Thursday, July 9, 2009

Did Parks Rig Reservoir Survey? by Michael Lanza - Queens Chronicle

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The skewed results of a public survey presented last Tuesday is leading many Ridgewood Reservoir advocates to ask: is the Parks Department stuffing the ballot box?

Parks’ announcement of the results of a 253-person survey — which indicated a strong preference for replacing the reservoir basins with active recreational facilities — came as the city agency simultaneously presented data from public hearings showing overwhelming community support for preserving the site in its natural state.

The sudden shift in support indicated by the survey sparked serious questions and outlandish charges among area preservationists.

“Parks used people that Parks felt were going to give them the answers that they wanted,” said Steven Fiedler, a Community Board 5 member and reservoir preservation advocate.

But a recent disclosure by the Parks Department suggests that allegations refuting the poll’s integrity may have merit.

Three out of four local groups enlisted to help distribute the survey — the Cypress Hills Local Development Corp., Brooklyn East Youth Sports and Recreation and East Brooklyn Congregations — are vocal advocates for replacing the basins with ballfields.

The fourth group, the George J. Walker Community Coalition, did not have a confirmed position as of press time.

At the center of the controversial survey is Bishop David Benke, the leader of East Brooklyn Congregations and a board member on the Cypress Hills Local Development Corp.

“Anybody with Benke is gonna go with ballfields,” Fiedler said.

Benke has been among the most vocal advocates for ballfields — lobbying the City Council with a public presentation at City Hall earlier this year.

Representing his parish in Bushwick, the Lutheran minister argued that Highland Park is simply too far a trek for his followers. Artificial and natural barriers are forcing Bushwick residents around the reservoir to access Highland Park, which they say is already too crowded and poorly maintained. He argued that the third basin is filled with invasive plant species and that eight of the 51 acres at the reservoir could be set aside for community baseball fields.

“That 8 acres does not really need to be a nature reserve, there’s nothing in there that needs to be preserved,” Benke said “Let’s use that for some sort of active use.”

But even he acknowledged that Parks’ decision to solicit their groups undermined the survey’s integrity.

“They said, ‘we need some people to hand out these surveys,’” Benke said. “You could make your case. You could say there are questions about the validity of a survey handed out by people who have already taken a position.”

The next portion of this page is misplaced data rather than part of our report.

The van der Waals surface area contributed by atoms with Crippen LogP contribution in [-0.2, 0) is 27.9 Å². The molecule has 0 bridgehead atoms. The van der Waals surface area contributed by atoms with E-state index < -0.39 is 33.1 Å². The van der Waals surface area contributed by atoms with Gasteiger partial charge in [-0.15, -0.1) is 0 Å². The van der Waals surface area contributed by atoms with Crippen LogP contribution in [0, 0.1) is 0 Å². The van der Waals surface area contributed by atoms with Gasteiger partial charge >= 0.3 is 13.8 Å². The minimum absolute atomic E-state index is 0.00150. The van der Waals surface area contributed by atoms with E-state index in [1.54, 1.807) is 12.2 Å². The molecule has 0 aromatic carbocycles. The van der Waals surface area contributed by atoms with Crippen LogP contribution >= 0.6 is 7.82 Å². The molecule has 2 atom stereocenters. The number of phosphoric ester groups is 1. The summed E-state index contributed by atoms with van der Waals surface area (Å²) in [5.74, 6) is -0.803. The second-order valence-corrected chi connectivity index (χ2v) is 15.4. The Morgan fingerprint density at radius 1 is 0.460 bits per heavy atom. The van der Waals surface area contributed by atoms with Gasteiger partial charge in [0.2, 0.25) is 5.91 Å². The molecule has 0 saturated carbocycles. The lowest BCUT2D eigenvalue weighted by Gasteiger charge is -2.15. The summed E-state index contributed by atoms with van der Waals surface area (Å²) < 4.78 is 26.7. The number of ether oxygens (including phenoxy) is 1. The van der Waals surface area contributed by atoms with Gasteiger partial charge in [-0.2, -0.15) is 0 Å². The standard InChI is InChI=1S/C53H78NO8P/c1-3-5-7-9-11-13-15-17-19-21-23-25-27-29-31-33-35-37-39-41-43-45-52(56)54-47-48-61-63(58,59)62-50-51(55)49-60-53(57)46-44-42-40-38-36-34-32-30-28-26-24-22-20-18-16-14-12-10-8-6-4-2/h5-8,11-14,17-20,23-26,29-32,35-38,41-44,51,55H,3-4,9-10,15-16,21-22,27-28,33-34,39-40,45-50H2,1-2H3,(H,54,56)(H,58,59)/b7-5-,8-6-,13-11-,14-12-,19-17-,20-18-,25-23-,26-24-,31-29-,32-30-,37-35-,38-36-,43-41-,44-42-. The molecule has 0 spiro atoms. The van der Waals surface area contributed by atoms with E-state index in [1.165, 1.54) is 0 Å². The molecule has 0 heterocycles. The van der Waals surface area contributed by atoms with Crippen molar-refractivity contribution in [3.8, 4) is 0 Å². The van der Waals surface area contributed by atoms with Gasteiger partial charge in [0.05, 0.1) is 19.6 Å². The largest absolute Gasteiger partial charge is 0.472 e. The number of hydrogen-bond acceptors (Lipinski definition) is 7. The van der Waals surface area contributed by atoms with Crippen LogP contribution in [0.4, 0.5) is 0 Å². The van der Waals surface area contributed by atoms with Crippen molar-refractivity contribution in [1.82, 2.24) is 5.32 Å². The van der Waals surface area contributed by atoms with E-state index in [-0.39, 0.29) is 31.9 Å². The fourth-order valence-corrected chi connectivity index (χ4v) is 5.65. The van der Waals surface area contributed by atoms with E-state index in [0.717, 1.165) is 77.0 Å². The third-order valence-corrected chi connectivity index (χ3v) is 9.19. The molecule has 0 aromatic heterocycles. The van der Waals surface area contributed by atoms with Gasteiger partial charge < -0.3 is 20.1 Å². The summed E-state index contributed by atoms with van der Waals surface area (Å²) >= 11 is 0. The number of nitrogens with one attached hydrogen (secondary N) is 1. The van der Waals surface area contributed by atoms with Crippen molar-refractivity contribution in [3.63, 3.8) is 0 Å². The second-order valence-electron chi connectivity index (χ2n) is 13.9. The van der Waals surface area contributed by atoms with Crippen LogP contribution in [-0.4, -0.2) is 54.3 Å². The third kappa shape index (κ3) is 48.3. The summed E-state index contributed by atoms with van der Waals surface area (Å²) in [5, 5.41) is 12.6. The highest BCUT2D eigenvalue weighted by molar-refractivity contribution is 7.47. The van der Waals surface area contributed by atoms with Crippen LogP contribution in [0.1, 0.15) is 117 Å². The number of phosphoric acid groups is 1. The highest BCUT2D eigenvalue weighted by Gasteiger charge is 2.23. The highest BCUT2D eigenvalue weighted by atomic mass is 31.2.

The minister — confident that another survey would show similar results — said he would support a new survey distributed by an independent group.

Parks officials did not respond to allegations of bias within the survey.

The reservoir’s declining condition has become the center of a battle between preservationists and developers in recent years.

City Comptroller Bill Thompson shot down proposals by Mayor Mike Bloomberg to convert the reservoir into a sports field last summer, citing the ecological importance of the space.

“This plan flies in the face of Mayor Michael Bloomberg’s widely hailed environmental blueprint, which bemoans the loss of the city’s natural areas,” Thompson wrote, protesting the plan. “The Parks Department’s own scientific consultants have warned against disturbing the reservoir, an area they call ‘highly significant for the biodiversity of New York City and the region.’”

Parks recently announced plans to slash development funds for the reservoir in its revised capital budget — cutting funds for Ridgewood Reservoir and Highland Park by more than half — from $48.8 million to $19.8 million. Approximately $7.7 million already allocated during phase one to restore lights and fencing around the reservoir will not be influenced by the cuts.

The cut was a mixed blessing for those who opposed razing the reservoir site to create ballfields — casting doubt on the most expensive of the propositions.

Three initial plans to develop the site included preserving the site as a natural habitat, filling in the reservoir basins and replacing them with baseball and soccer fields and a hybrid plan where only one of three basins — the largest one — would be converted into a recreational sporting area.

The reservoir, located on the border of Brooklyn and Queens, was created in 1848 to provide drinking water to Brooklyn. But it was converted to a back-up in 1959 and finally taken off-line in 1989. The site is now a natural haven for plants, turtles, fish, frogs and more than 137 bird species —including eight rare species on the National Audubon Society’s “Watch List.”